Japanese Home Cooking


How A Mother of Two Gives Her Viewers a Taste of Japan by Sharing Japanese Home Cooking.

Japanese Home Cooking
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January 29, 2021

Who are you and what kind of content do you create?

Hello. My name is Ami, Ochikeron online from Create Eat Happy :) "Ochikeron" is a wordplay on Ocharake, which means hilarious in Japanese. My family used to call our youngest sibling Ochikeron when she was funny. This unique family word was available as an account name, so I used it for most of my cooking sites. Thus, it naturally became my online name.

Based in Tokyo, Japan, I have been a one-person full-time YouTube creator since April 20th, 2011. In 2020, being a mother of two kids, I use most of my time for housework, not having enough time for content creation like before.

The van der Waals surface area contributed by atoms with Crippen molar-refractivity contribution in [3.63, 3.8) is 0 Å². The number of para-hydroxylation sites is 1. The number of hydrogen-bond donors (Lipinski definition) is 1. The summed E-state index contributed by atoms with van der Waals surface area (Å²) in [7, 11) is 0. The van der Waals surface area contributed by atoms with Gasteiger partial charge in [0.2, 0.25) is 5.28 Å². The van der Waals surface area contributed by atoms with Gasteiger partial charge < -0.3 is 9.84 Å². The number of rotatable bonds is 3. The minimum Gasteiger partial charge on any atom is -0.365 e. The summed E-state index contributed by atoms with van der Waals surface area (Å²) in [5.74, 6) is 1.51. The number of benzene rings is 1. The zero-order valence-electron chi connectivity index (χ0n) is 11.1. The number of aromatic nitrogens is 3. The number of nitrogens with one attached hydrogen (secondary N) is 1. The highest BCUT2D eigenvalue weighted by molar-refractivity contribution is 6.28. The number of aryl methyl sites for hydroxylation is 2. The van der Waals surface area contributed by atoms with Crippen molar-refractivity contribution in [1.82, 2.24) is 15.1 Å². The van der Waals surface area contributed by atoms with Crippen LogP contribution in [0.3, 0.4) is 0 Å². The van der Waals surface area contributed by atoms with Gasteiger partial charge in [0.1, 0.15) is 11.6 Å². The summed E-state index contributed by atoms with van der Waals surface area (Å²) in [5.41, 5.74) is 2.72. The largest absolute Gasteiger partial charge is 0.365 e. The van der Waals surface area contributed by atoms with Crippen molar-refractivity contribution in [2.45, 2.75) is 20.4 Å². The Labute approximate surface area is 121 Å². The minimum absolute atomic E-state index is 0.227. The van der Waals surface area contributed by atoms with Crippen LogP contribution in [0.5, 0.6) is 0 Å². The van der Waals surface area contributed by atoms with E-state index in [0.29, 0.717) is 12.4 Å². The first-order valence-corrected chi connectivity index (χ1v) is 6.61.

Let's go down memory lane, tell us your backstory! 

Let me quickly talk about my career. I lived in Japan until I graduated from high school. I entered college in the United States, majoring in Business Management (internet marketing, etc.) and Art (graphic art, etc.), and minoring in Computer Science. I studied the Spanish language as well. I was an F-1 visa status, so my limit staying in the States was six years after graduation with E-1 visa support. Unfortunately, the year I graduated (September 2001), the 911 attack occurred. Visa support was not good; many people were laid off, so I decided to go back to Japan with my boyfriend (now my husband) and decided to get a stable job.

My ideal career was to work at an ad agency, using my marketing and art skills, but that just ended as a dream. I worked at a trading company in Japan for six years. I started to cook seriously when I met my husband seventeen years ago in 2003. He suggested that I would write recipe ideas on the internet in 2004. I began to write recipes on Japanese recipe sites and recipe contests. It was my hobby. I went through many brainstorming every weekend, sitting down for over six hours. I created over two new recipe ideas every weekend. I think I won and attended over a total of 600 recipe contests in six years.